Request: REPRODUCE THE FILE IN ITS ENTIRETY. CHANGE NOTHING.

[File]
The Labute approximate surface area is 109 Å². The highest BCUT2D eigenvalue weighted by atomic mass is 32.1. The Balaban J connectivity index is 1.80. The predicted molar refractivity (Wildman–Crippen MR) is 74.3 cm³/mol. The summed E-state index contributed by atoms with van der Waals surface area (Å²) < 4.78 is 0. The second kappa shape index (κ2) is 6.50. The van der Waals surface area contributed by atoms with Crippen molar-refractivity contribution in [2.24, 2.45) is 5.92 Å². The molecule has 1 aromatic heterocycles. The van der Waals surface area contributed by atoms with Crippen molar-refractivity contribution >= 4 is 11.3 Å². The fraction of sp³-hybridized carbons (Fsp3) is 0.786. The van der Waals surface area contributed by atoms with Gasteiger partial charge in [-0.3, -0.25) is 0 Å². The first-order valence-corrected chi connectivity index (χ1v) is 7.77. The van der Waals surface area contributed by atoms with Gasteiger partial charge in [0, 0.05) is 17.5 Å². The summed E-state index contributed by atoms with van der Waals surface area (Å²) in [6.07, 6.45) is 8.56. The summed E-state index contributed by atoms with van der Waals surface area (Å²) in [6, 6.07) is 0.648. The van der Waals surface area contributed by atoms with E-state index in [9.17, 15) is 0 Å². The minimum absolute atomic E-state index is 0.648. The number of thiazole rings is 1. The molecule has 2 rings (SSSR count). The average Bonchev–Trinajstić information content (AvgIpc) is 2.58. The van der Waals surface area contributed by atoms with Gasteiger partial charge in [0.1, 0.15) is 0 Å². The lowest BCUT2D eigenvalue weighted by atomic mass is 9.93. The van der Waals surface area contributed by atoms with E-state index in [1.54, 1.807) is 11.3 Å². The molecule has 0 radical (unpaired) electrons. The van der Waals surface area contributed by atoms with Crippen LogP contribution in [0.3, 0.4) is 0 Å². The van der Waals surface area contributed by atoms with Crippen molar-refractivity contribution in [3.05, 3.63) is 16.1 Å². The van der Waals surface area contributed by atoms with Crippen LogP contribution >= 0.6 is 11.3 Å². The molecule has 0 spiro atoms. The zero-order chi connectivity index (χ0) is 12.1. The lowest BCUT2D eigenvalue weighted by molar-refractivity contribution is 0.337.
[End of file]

The Labute approximate surface area is 109 Å². The highest BCUT2D eigenvalue weighted by atomic mass is 32.1. The Balaban J connectivity index is 1.80. The predicted molar refractivity (Wildman–Crippen MR) is 74.3 cm³/mol. The summed E-state index contributed by atoms with van der Waals surface area (Å²) < 4.78 is 0. The second kappa shape index (κ2) is 6.50. The van der Waals surface area contributed by atoms with Crippen molar-refractivity contribution in [2.24, 2.45) is 5.92 Å². The molecule has 1 aromatic heterocycles. The van der Waals surface area contributed by atoms with Crippen molar-refractivity contribution >= 4 is 11.3 Å². The fraction of sp³-hybridized carbons (Fsp3) is 0.786. The van der Waals surface area contributed by atoms with Gasteiger partial charge in [-0.3, -0.25) is 0 Å². The first-order valence-corrected chi connectivity index (χ1v) is 7.77. The van der Waals surface area contributed by atoms with Gasteiger partial charge in [0, 0.05) is 17.5 Å². The summed E-state index contributed by atoms with van der Waals surface area (Å²) in [6.07, 6.45) is 8.56. The summed E-state index contributed by atoms with van der Waals surface area (Å²) in [6, 6.07) is 0.648. The van der Waals surface area contributed by atoms with E-state index in [9.17, 15) is 0 Å². The minimum absolute atomic E-state index is 0.648. The number of thiazole rings is 1. The molecule has 2 rings (SSSR count). The average Bonchev–Trinajstić information content (AvgIpc) is 2.58. The van der Waals surface area contributed by atoms with Gasteiger partial charge in [0.1, 0.15) is 0 Å². The lowest BCUT2D eigenvalue weighted by atomic mass is 9.93. The van der Waals surface area contributed by atoms with E-state index in [1.54, 1.807) is 11.3 Å². The molecule has 0 radical (unpaired) electrons. The van der Waals surface area contributed by atoms with Crippen LogP contribution in [0.3, 0.4) is 0 Å². The van der Waals surface area contributed by atoms with Crippen molar-refractivity contribution in [3.05, 3.63) is 16.1 Å². The van der Waals surface area contributed by atoms with Crippen LogP contribution >= 0.6 is 11.3 Å². The molecule has 0 spiro atoms. The zero-order chi connectivity index (χ0) is 12.1. The lowest BCUT2D eigenvalue weighted by molar-refractivity contribution is 0.337.